Having trouble justifying your investment and getting support for your project?

Have you ever worked on an economic development project where you were asked to explain the benefit or impact of the project and you couldn't offer much more than “it will boost local retail spending”?

Convincing public officials to invest large dollar amounts in industrial parks, industrial buildings or expansions is often met with skepticism and a demand for additional information. The public or elected officials often ask what the impact will be on the community. Measuring the exact impact is difficult. Economic Development Professionals encounter the same problem when they study whether or not to support an investment. Too often economic development professionals make this decision based on arbitrary information like “this investment will boost local spending, or attract tourists”. That leaves many wondering how much will retail spending be boosted, or how many tourists will it attract, and how much will the tourists contribute to the local economy? An Economic Impact Analysis (EIA) can answer all of those questions.

Economic Impact Analyses measure the residual impact of any occurrence in an economy. For example, let’s say that an economic development professional is considering supporting a Tax Abatement project for a windmill manufacturing company that will bring 50 jobs to the community. A large percentage of those 50 people and their families will regularly do business in the community that they work, many of them will live where they work, and the added spending will create a few more jobs and some capital investment. Additionally, the windmill factory will require local businesses for services like office supplies, IT support, janitorial, hotel rooms etc. Demands for services will again create additional jobs and capital investment. An EIA will quantify all of these measurements.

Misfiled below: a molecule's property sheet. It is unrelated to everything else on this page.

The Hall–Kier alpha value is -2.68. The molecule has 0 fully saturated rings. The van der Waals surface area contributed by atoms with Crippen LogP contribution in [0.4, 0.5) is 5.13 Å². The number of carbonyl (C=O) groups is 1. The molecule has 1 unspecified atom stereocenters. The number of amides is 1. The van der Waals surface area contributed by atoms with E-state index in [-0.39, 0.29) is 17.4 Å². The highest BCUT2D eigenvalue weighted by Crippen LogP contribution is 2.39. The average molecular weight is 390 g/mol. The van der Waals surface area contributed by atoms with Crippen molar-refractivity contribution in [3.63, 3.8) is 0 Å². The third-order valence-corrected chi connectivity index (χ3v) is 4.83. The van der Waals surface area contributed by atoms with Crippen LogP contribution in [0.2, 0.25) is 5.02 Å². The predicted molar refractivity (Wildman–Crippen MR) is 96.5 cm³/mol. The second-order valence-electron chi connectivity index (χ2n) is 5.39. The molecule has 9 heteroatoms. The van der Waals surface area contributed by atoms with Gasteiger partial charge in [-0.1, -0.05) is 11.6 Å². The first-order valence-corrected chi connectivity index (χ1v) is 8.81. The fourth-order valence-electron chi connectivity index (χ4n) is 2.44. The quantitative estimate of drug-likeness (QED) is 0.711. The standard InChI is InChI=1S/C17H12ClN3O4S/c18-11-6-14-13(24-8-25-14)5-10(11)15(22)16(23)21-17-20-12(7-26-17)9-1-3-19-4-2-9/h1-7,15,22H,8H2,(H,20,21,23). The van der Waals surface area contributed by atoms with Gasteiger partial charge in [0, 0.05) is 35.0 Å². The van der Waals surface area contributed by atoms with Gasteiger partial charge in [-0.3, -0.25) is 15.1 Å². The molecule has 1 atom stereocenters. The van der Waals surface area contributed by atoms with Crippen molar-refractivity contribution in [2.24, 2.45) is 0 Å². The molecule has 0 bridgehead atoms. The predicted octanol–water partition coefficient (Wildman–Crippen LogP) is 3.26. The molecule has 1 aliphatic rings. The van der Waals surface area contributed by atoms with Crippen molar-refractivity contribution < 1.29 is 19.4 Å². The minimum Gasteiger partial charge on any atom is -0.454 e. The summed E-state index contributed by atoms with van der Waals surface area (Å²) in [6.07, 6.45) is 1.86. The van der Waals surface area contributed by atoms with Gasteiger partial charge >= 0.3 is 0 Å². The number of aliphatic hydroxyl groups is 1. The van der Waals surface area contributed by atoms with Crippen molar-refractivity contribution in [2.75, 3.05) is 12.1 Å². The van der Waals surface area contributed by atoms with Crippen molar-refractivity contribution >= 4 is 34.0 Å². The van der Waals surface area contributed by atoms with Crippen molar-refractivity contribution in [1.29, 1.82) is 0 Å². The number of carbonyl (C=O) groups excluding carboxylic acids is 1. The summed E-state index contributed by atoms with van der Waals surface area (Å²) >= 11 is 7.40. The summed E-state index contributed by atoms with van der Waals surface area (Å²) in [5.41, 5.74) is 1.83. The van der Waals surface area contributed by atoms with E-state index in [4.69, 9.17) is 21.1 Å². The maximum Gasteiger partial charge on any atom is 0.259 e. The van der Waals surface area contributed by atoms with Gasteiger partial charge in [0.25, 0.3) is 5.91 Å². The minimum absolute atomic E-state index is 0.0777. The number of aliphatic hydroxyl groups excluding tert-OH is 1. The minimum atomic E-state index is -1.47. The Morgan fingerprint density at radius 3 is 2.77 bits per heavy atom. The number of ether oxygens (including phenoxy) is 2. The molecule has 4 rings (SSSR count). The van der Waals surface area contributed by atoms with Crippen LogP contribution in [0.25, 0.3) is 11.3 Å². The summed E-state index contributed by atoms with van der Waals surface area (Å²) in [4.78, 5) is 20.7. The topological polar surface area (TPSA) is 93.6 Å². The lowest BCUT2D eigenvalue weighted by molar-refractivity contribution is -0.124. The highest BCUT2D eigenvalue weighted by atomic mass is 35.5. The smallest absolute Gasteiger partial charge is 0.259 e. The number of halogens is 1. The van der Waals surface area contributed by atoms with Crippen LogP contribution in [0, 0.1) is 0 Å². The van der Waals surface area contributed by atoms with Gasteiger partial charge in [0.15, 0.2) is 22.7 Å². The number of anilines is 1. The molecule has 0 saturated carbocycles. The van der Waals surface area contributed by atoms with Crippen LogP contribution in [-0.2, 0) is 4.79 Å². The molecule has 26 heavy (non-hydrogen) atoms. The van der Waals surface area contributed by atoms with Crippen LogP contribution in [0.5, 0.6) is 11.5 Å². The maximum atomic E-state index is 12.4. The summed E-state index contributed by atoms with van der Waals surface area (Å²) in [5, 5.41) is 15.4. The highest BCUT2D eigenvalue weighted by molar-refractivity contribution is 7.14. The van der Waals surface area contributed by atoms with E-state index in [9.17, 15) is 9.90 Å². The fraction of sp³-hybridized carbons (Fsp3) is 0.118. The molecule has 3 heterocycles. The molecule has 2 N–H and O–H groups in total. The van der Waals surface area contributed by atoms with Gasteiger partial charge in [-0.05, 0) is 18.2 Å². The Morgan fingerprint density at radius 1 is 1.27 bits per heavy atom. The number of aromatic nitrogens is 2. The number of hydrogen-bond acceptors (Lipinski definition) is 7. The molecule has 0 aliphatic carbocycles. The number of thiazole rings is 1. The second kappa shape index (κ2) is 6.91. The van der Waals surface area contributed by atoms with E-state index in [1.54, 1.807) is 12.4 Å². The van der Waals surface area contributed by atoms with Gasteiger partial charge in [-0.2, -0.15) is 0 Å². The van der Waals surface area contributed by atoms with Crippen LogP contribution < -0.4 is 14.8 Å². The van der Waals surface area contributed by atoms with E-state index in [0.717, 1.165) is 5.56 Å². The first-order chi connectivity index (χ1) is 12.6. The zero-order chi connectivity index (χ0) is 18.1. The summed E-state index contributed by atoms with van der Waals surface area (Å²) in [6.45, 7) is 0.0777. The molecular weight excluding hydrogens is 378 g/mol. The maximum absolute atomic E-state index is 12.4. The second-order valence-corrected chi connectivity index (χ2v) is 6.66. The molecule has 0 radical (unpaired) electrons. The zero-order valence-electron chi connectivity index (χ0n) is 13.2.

Recently, I had a client measure the impact that their industrial park created, and as usual, I was amazed at the benefit it brought to the community. The businesses that located in the industrial park created about 1,100 jobs, and the residual impacts created about $30 million in local expenditures and 831 jobs. That’s about .7 indirect jobs for every direct job and $25,000 in spending for each direct job created. Imagine being able to multiply the stated impact of your project by those numbers!

If you want to know more about how to conduct and Economic Impact Analysis, contact Decklan Group and together we will walk you through quantifying your project with real numbers.

We are excited to start featuring guest blogs on our site. Today’s blog is written by Clay Wilfahrt, current City Administrator of Winsted, MN. He has experience working in economic development for both the public and private sector. Clay's goal is to take difficult concepts, and interpret them into something simple and actionable. He tackles a wide variety of analyses including: impact analysis, cluster analysis, gap analysis, commuter shed and more. Clay enjoys taking nerdy problems (like economic analysis) that nobody else wants to deal with and make them easy to understand and fun, yes, fun to work on.